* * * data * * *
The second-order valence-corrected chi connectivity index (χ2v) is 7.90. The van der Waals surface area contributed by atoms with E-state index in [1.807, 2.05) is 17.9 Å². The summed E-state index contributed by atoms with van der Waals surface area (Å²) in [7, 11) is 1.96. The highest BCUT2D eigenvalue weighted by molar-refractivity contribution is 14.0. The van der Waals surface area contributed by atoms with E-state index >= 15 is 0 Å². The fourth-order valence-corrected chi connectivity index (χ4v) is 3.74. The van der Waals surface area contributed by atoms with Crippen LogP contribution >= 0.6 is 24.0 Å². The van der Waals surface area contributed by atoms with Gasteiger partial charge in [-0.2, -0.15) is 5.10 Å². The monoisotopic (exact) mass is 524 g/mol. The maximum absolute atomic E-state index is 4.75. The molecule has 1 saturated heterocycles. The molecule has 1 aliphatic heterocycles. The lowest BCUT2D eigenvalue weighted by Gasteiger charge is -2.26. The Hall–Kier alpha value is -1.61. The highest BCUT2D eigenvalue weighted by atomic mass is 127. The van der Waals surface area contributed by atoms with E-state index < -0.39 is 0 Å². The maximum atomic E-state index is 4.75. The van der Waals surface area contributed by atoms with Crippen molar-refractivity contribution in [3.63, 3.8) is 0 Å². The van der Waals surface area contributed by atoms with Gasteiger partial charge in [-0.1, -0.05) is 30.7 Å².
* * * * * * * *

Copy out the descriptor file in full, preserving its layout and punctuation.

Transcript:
The second-order valence-corrected chi connectivity index (χ2v) is 7.90. The van der Waals surface area contributed by atoms with E-state index in [1.807, 2.05) is 17.9 Å². The summed E-state index contributed by atoms with van der Waals surface area (Å²) in [7, 11) is 1.96. The highest BCUT2D eigenvalue weighted by molar-refractivity contribution is 14.0. The van der Waals surface area contributed by atoms with E-state index >= 15 is 0 Å². The fourth-order valence-corrected chi connectivity index (χ4v) is 3.74. The van der Waals surface area contributed by atoms with Crippen LogP contribution >= 0.6 is 24.0 Å². The van der Waals surface area contributed by atoms with Gasteiger partial charge in [-0.2, -0.15) is 5.10 Å². The monoisotopic (exact) mass is 524 g/mol. The maximum absolute atomic E-state index is 4.75. The molecule has 1 saturated heterocycles. The molecule has 1 aliphatic heterocycles. The lowest BCUT2D eigenvalue weighted by Gasteiger charge is -2.26. The Hall–Kier alpha value is -1.61. The highest BCUT2D eigenvalue weighted by atomic mass is 127. The van der Waals surface area contributed by atoms with E-state index < -0.39 is 0 Å². The maximum atomic E-state index is 4.75. The van der Waals surface area contributed by atoms with Crippen molar-refractivity contribution in [3.63, 3.8) is 0 Å². The van der Waals surface area contributed by atoms with Gasteiger partial charge in [-0.1, -0.05) is 30.7 Å².